Short Strangle
Direction: Sideways

Strategy Description

Short Strangle is one of the sideway strategies employed in a low volatile stock. It usually involves selling Out of The Money puts and calls options with the same expiration date and underlying stock but different strike price.

Short Strangle

= Short Call (Out of The Money) + Short Put (Out of Money)



Outlook: With this stock option trading strategy, your outlook is directional neutral.

You are expecting a drop in volatility or no movement of the underlying stock.


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Risk and Reward

Maximum Risk:

  • Unlimited to the upward or downward movement of the underlying stock.

Maximum Reward :

  • Limited to the Net Premium Collected from the Out of The Money puts and calls options sold.

Breakeven :

  • Upside Breakeven = Strike Price Plus Net Premium Collected
  • Downside Breakeven = Strike Price Less Net Premium Collected
Net Position:
  • This is a net credit trade as you are selling the puts and calls options with different strike price but same expiration date.

Advantages and Disadvantages

Advantages:

  • Collect premium from puts and calls options and benefit from double time decay and a contraction in volatility.
  • Higher probability of a profitable trade compare to a Short Straddle strategy due to selling Out of The Money options which has the effect of widening the strike and breakeven point.
Disadvantages:
  • Potentially unlimited loss beyond the breakeven point in either direction if the strike price, expiration date or underlying stock are badly chosen.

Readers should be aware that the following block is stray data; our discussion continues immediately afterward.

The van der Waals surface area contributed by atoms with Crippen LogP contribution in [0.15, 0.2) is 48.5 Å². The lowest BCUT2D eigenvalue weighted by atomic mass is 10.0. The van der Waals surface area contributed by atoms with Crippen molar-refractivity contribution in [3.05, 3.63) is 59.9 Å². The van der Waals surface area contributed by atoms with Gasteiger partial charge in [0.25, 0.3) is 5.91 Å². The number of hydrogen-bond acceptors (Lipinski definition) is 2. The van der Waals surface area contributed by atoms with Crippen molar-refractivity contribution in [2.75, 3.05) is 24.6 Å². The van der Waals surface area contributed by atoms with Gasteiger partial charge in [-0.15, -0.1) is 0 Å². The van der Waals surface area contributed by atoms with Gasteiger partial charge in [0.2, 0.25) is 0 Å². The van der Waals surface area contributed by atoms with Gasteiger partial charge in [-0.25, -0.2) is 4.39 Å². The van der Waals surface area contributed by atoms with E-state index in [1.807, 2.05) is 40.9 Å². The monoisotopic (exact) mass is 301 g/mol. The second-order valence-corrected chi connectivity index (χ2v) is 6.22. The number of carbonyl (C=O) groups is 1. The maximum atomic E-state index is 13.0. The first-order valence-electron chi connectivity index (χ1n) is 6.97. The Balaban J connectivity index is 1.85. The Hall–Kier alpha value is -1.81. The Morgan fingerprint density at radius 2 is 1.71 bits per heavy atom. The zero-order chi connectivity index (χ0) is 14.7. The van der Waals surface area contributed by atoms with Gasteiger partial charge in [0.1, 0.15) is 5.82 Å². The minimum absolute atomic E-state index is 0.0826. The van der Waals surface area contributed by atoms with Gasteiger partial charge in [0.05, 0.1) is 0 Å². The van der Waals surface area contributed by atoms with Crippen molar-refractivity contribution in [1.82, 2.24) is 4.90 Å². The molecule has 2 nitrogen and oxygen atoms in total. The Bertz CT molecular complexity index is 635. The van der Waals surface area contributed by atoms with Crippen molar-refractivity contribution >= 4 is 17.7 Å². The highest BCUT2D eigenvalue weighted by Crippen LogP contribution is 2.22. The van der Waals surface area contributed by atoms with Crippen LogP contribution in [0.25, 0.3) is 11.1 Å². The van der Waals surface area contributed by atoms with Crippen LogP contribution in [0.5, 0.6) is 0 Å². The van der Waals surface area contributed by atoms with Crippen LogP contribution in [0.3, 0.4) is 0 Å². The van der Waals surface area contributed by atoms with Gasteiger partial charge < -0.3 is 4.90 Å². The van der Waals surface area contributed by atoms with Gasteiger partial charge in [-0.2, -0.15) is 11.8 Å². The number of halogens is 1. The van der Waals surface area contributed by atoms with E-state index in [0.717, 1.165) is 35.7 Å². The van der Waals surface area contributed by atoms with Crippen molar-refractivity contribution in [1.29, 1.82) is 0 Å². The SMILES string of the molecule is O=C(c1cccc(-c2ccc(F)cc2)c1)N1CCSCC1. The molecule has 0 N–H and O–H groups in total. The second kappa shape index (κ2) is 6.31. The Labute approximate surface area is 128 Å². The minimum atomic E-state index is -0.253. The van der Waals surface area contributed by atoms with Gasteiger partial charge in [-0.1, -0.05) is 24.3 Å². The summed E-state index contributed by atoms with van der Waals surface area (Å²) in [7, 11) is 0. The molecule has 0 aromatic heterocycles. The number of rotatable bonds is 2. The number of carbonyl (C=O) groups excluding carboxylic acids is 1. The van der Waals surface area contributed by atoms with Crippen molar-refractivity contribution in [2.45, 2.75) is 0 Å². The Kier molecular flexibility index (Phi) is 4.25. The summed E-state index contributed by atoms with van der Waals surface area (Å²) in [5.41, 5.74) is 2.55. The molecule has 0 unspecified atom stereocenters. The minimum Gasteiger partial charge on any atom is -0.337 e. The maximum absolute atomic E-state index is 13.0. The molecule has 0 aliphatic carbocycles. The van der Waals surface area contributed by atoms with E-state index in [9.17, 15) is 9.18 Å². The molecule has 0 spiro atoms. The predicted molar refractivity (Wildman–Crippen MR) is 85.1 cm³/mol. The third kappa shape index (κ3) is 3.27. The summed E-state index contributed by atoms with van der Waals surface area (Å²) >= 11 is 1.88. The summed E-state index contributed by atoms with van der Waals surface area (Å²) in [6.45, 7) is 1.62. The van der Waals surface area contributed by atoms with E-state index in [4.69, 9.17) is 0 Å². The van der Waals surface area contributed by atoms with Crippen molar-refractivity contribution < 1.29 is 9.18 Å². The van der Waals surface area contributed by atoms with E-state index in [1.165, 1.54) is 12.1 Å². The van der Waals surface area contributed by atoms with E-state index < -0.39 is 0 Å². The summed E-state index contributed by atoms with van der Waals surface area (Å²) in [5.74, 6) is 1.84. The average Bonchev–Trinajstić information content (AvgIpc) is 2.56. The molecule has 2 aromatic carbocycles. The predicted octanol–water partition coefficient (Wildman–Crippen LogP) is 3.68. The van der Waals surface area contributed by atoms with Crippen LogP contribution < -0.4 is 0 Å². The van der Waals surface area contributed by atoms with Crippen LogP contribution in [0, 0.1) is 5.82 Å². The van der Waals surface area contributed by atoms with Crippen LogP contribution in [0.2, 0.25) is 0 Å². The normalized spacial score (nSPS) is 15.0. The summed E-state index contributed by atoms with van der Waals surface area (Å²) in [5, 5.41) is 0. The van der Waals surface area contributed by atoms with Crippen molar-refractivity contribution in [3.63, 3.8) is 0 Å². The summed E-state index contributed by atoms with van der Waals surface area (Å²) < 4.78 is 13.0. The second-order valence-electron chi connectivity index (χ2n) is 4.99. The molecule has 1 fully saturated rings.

• Limited reward. Lower amount of credit collected compare to a Short Straddle strategy.
  • High risk strategy. Not recommended for inexperience traders.

Exiting the Trade

  • Let the options expire worthless and earn the full sum of premium collected
  • Simply offset the spread by buying back the puts and calls options that you sold in the first place.

Short Strangle Example

Assumption: XYZ is trading at $75.75 a share on Mar 20X1. You are expecting share price of XYZ to fluctuate back and forth within a range. However you would like to have a higher probability of profitable trade compare to a short straddle strategy. In this case, you may consider to sell one Apr 20X1 $80 strike call at $2.80 and sell one Apr 20X1 $70 strike put at $2.90 to profit from the sideway movement of the stock. Note: commissions are NOT taken into account in the calculation.

Short Strangle Options Strategies

Analysis of Short Strangle Example

Maximum Risk
= Unlimited beyond the upside and downside breakeven point of the underlying stock
Maximum Reward
= Limited to the Net Premium Collected
= ($2.80 + $2.90) * 100 = $570
Upside Breakeven
= Strike Price Plus Net Premium Collected
= $80 + $5.70 = $85.70
Downside Breakeven
= Strike Price Less Net Premium Collected
= $70 - $5.70 = $64.30